For each of your company’s beneficial owners and each company applicant (if required to be reported), your company will need to provide: (i) the individual’s legal name, (ii) the individual’s birthdate, (iii) the individual’s address (in most cases, a home address), and (iv) an identifying number from a driver’s license, passport, or other approved document, as well as an image of the relevant document.

The reporting company is required to certify that the FinCEN report is both complete and accurate. Reporting is done online through a secure filing system known as BOSS (Beneficial Ownership Secure System) accessed via FinCEN’s website at The website will be available beginning on January 1, 2024.

Beneficial owners.

Beneficial owners are individuals who, directly or indirectly, either (i) own or control 25% or more of the ownership interests in a reporting company or (ii) exercise “substantial control” over a reporting company.

  • 25% Owner. The ownership percentage is calculated at the individual level irrespective of intermediate entity or trust ownership, and the individual may own or control, directly or indirectly, ownership interests in multiple capacities. For example, if an individual owns 30% of LLC 1, and LLC 1 owns 80% of LLC 2, that individual is deemed a beneficial owner of LLC 1 but not LLC 2.
  • Substantial Control. An individual exercises “substantial control” over a reporting company if the individual serves as a senior officer of the reporting company, has authority over the appointment or removal of any senior officer or a majority of the board of directors or similar body, or has substantial influence over important decisions made by the reporting company.  Control may be direct or indirect, and includes specifically, acting as a trustee of a trust or similar arrangement, through board representation, by ownership or control of a majority of voting power or rights, having rights associated with any financing arrangement or interest, through arrangements or financial business relationships with other individuals or entities acting as nominees, or via any other contract, arrangement, understanding, or relationship.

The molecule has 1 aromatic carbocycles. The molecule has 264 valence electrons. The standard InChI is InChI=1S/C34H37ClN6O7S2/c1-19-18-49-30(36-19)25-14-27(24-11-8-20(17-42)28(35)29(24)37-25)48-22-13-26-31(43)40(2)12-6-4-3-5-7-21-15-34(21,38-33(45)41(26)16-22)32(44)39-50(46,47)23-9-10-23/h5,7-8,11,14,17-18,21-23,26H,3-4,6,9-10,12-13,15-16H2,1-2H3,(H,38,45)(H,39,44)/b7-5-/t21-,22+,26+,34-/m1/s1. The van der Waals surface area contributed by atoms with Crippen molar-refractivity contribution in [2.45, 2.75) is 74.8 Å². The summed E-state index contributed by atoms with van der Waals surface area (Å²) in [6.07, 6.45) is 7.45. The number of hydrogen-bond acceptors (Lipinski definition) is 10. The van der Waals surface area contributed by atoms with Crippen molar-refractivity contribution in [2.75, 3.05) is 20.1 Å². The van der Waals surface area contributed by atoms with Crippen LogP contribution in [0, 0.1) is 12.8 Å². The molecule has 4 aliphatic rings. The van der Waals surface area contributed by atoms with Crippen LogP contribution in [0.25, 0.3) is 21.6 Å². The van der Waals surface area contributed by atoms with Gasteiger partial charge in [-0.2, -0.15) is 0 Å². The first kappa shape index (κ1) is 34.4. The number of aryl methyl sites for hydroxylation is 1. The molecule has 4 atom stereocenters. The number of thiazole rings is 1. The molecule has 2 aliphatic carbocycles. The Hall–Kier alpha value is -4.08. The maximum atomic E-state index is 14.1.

(See FinCEN Beneficial Ownership Reporting – Key Questions for more information.)

Reporting violations.

Any person who willfully provides false or fraudulent beneficial ownership information to FinCEN or willfully fails to report complete or update beneficial ownership to FinCEN is liable for a civil penalty of up to $500 per day that the violation continues and may be fined not more than $10,000, imprisoned for not more than two years, or both.

Here are some helpful documents …

Click the buttons below to view and download relevant documents.

For additional assistance…

The content herein has been prepared or compiled by Levenfeld Pearlstein, LLC for informational purposes only and is not legal advice. Transmission or receipt of any content materials is not intended to create, and does not constitute, an attorney-client relationship. Readers of this content should not rely on it without seeking professional legal advice and it is no substitute for getting the advice of a licensed attorney.  This document and the content herein is not intended as advertising and Levenfeld Pearlstein, LLC does not wish to represent anyone seeking representation based upon viewing this document or the content herein in a state where this document fails to comply with all laws and ethical rules of that state.